Virtue ethicists, such as Aristotle, believe that human beings must live their lives trying to develop their faculties to the fullest extent. Of course, we have many faculties to develop: intellectual, physical, social, moral, and so on. What does it mean to develop one's moral capacity to the fullest? It is to pursue ethical excellence, which is displayed by the virtues (hence "virtue ethics"). What are the virtues? They are the freely chosen character traits that we praise in others. We praise them because: (1) they are difficult to develop; (2) they are corrective of natural deficiencies (for example, industriousness is corrective of our tendency to be lazy); and (3) they are beneficial both to self and society.
There are many virtues, and a moral person is one who develops them and consistently displays them over time. The ancient Greeks listed four "cardinal virtues"—namely, wisdom, courage, moderation, and justice—and Christian teaching is well known for its recommendation of faith, hope, charity, and love. The main point in connection with May is that the central concern of the ethics of war and peace is for wartime decision-makers—leaders, officers, and soldiers—to devote themselves to the development of virtues within themselves, and to particularly develop the wartime virtues associated with what he calls "humanity": grace, mercy, forgiveness, honor, restraint, reasonableness, and a kind of solidarity even as between enemies.
Now, someone—a pacifist, for instance—might find the attempt to square warfare with humaneness unconvincing, challenging May to think more deeply as to how such a hard, brutal practice can be seen as consistent with such soft-sounding virtues as humanity, mercy, and charity. In the war/peace dichotomy, after all, it is usually the latter that is cited as a virtue, and the former as a vice. One weakness of the book, in my view, is May's failure to account for, and answer in a satisfying way, this pacifist challenge.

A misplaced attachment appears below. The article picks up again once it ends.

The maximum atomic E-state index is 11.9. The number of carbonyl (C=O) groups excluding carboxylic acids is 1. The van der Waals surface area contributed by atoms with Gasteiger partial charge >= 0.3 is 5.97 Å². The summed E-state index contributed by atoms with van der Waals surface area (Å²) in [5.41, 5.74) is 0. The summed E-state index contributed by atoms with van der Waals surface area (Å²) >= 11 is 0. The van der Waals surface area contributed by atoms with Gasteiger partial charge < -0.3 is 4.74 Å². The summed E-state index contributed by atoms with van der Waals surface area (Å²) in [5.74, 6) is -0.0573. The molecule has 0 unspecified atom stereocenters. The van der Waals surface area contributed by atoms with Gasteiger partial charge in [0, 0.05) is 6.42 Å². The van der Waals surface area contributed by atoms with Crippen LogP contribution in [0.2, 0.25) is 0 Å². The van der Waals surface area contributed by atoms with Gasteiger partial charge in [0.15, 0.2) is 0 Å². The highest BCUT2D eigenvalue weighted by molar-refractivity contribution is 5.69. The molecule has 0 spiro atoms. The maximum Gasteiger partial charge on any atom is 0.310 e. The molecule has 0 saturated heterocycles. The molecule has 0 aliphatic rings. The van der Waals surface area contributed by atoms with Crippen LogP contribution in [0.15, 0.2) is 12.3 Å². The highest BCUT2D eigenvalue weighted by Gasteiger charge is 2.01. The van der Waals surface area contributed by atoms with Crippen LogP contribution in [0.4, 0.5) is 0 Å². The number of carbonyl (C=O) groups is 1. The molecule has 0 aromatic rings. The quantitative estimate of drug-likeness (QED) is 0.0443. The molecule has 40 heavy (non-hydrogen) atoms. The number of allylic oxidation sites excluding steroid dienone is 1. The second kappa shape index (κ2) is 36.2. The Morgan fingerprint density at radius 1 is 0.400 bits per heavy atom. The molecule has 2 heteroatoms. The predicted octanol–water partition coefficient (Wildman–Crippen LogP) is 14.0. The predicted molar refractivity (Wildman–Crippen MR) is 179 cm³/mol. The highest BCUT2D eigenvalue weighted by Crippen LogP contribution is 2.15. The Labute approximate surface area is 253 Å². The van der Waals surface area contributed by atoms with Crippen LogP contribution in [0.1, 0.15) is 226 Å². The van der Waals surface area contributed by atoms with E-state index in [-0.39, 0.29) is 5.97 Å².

Further, it is debatable whether virtue ethics is the most apt moral method to apply to wartime choices. Consider, for example, consequentialism. As the name indicates, the core focus of consequentialism is on the concrete results of one's actions. This tradition is skeptical of the value of focusing on personal character traits, as virtue ethics does, or on abstract universal rules. The key, ethically, is whether the world ends up better as a result of one's actions. On this perspective, what one ought to do in wartime is whatever one can to create the best overall consequences, not to concentrate on developing personal traits of character.
A third major tradition of thought about ethics in the Western tradition is deontology. Deontology's core principle is that the concept of duty is at the foundation of morality. Ideas such as duty, obligation, and responsibility are uniquely moral ones—indeed, the most uniquely and clearly moral ones. Doing one's duty is central in deontological ethics. And by "duty" deontologists usually mean that one's behavior is permitted or demanded by a first principle or general rule regarding morality, such as "Thou shall not lie," or "Honor thy father and mother." These rules are often portrayed as being self-evident. The international laws of armed conflict are, to this extent, all laid out as deontological commands.